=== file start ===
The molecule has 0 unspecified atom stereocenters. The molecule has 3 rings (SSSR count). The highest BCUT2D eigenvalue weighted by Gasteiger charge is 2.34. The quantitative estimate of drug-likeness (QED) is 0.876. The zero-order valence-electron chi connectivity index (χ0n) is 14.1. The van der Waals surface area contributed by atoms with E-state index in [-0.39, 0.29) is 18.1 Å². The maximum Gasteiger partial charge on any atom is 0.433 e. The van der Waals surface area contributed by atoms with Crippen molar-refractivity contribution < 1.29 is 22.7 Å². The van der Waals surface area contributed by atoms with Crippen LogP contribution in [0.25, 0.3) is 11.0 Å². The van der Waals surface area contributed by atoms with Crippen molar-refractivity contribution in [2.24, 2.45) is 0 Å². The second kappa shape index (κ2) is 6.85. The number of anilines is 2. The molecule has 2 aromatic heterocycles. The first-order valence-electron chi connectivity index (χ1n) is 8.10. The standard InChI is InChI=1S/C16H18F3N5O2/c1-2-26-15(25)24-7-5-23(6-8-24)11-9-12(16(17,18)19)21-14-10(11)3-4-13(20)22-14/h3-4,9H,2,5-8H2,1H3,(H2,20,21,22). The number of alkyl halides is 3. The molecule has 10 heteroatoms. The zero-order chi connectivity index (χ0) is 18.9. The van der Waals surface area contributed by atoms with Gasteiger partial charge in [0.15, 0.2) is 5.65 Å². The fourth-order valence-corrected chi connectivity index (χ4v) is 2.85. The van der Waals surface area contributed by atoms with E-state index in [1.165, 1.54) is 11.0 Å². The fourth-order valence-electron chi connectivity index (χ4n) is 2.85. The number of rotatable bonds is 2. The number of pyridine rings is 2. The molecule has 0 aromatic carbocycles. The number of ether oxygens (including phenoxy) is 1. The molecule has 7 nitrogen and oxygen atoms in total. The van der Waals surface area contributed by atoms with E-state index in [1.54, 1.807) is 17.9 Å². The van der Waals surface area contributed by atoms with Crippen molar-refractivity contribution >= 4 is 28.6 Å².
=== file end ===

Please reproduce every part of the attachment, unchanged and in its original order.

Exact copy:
The molecule has 0 unspecified atom stereocenters. The molecule has 3 rings (SSSR count). The highest BCUT2D eigenvalue weighted by Gasteiger charge is 2.34. The quantitative estimate of drug-likeness (QED) is 0.876. The zero-order valence-electron chi connectivity index (χ0n) is 14.1. The van der Waals surface area contributed by atoms with E-state index in [-0.39, 0.29) is 18.1 Å². The maximum Gasteiger partial charge on any atom is 0.433 e. The van der Waals surface area contributed by atoms with Crippen molar-refractivity contribution < 1.29 is 22.7 Å². The van der Waals surface area contributed by atoms with Crippen LogP contribution in [0.25, 0.3) is 11.0 Å². The van der Waals surface area contributed by atoms with Crippen molar-refractivity contribution in [2.24, 2.45) is 0 Å². The second kappa shape index (κ2) is 6.85. The number of anilines is 2. The molecule has 2 aromatic heterocycles. The first-order valence-electron chi connectivity index (χ1n) is 8.10. The standard InChI is InChI=1S/C16H18F3N5O2/c1-2-26-15(25)24-7-5-23(6-8-24)11-9-12(16(17,18)19)21-14-10(11)3-4-13(20)22-14/h3-4,9H,2,5-8H2,1H3,(H2,20,21,22). The number of alkyl halides is 3. The molecule has 10 heteroatoms. The zero-order chi connectivity index (χ0) is 18.9. The van der Waals surface area contributed by atoms with Gasteiger partial charge in [0.15, 0.2) is 5.65 Å². The fourth-order valence-corrected chi connectivity index (χ4v) is 2.85. The van der Waals surface area contributed by atoms with E-state index in [1.165, 1.54) is 11.0 Å². The fourth-order valence-electron chi connectivity index (χ4n) is 2.85. The number of rotatable bonds is 2. The number of pyridine rings is 2. The molecule has 0 aromatic carbocycles. The number of ether oxygens (including phenoxy) is 1. The molecule has 7 nitrogen and oxygen atoms in total. The van der Waals surface area contributed by atoms with E-state index in [1.54, 1.807) is 17.9 Å². The van der Waals surface area contributed by atoms with Crippen molar-refractivity contribution >= 4 is 28.6 Å².